Well, nothing except “Passport!” One might have thought that one of the purposes of examining a passport was to confirm that the passport actually belonged to the person standing in front of you. But the apparatchik’s eyes never leave the table in front of him. You are not even worthy of his glance. Open, flick, stamp, close, push forward, wave away, summon next non-person. This is the first person you’ve met in the country you’re going to be living in for the next three weeks. These are your first impressions. My god, you’re going to be holidaying with the Viet Cong! It may take no more than five minutes when you leave the immigration hall to discover that you are in fact going to be holidaying with one of the most delightful, the most charming, the most beautiful people on earth. Immigration officers are rarely good ambassadors for their country. Our next country was Cambodia. Much the same story at Siem Reap airport as at Hanoi. But the immigration hall is much more attractive and the immigration officers considerably more colourful. About a dozen of them sit in line like judges behind a gently curving high desk. They are in full regalia – brass buttons, braid, epaulettes – a rather fine sight. But which one to go to? You are spoiled for choice. You head for Number 3, but are waved away. Other passengers are variously waved away from Numbers 2 through 10. We all line up behind Number 1. Number 1 neither speaks nor smiles. Nor does he return my passport, instead handing it to Number 2 who in turn hands it to Number 3, who in turn… Job creation scheme? Can there really be 10 separate processes involved in checking a passport? I’m finally waved to a chap at a separate desk just next to the exit. There is an eye on a stick attached to the desk.
‘You are from New Zealand.’
’I see you in New Zealand.’
‘You’ve seen me in New Zealand?’ (International fame at last!)
‘Yes, I see you in New Zealand.’
‘When I go to New Zealand one day. Ha Ha. But now I see you when you look in here. Ha Ha.’ (Pointing to the eye on a stick.) ‘Maybe I see you in New Zealand. If I win the lottery. Ha Ha’ We engage in a little more banter before he hands me my passport and wishes me a pleasant stay. A friendly, joking immigration officer. I’m gobsmacked. Can he be the exception that approves the rule that most immigration officers are total arseholes? I think he can. But I wait ages for Judy who has been given the third degree by some of his colleagues and is visibly upset. Leaving Siem Reap to return to Godzone was a re-run of Hanoi. As we always do in these circumstances, we thanked the non-speaking, non looking, non smiling officer profusely. ‘Lovely meeting you. Thank you. Thank you so very much. Goodbye.’ For the first and only time his eyes left the table. He looked taken aback. ‘Grunt’ There are degrees of arseholeness of course. The Americans are probably the most unpleasant, something to do with knowing that you live in the greatest county on earth and, fella, you better goddam well understand how privileged you are even to set foot on American soil. At the other end of the scale, you get a pretty friendly (and musical) welcome in Rarotonga.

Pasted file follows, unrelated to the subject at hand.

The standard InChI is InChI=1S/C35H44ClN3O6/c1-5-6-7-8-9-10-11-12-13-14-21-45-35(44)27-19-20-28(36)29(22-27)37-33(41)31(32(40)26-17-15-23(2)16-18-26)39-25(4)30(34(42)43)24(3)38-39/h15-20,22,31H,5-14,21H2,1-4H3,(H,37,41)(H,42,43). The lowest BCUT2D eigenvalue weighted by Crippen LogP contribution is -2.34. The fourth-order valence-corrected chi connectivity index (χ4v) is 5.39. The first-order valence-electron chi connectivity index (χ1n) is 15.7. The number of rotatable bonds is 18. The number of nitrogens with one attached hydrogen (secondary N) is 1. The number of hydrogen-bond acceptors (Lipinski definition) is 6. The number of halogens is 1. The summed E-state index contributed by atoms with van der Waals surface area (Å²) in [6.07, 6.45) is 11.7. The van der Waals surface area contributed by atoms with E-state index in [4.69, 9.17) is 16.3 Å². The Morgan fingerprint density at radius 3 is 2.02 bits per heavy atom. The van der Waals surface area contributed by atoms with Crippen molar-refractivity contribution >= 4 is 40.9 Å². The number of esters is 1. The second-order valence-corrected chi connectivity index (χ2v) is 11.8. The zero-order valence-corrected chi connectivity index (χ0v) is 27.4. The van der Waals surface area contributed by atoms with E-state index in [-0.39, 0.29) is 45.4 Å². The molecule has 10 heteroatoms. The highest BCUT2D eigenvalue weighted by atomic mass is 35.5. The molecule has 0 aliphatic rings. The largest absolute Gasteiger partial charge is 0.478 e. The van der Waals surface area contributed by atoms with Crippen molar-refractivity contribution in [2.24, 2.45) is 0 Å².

And New Zealand? Well, maybe it’s just because we’re Kiwis returning home, but I suspect that, despite the jumped-up, tin-pot Hitlers of 25 years ago, our Immigration officers are nicer than most. It’s a lottery, mind you. We have our fair share of Hanoi style immigration apparatchiks as well. Lovely guy this time – where’ve you been, what was the weather like, pleased to be back? Welcome home. Nice. Immigration officers are your first and last point of contact with a country. They have a serious job to do as ‘guardians of the frontier’, but they should also realise that they’re ambassadors for their country so well. So yes, we’re glad to be back. Until we get to the final luggage security check which, this afternoon, is staffed entirely by women. Now this is a word that Judy hates but it is the mot juste in this case and I’m going to use it anyway. These women are bitches. Total bitches. Total lazy bitches. Total fat, lazy bitches. They stand there with their hands at their sides, issuing orders and watching elderly and sometimes frail passengers of both sexes heaving heavy suitcases onto the ramp without moving a finger to help. They’re a disgrace. country? Not in our experience. We’ve been all round the world. We’ve always liked the tangata whenua.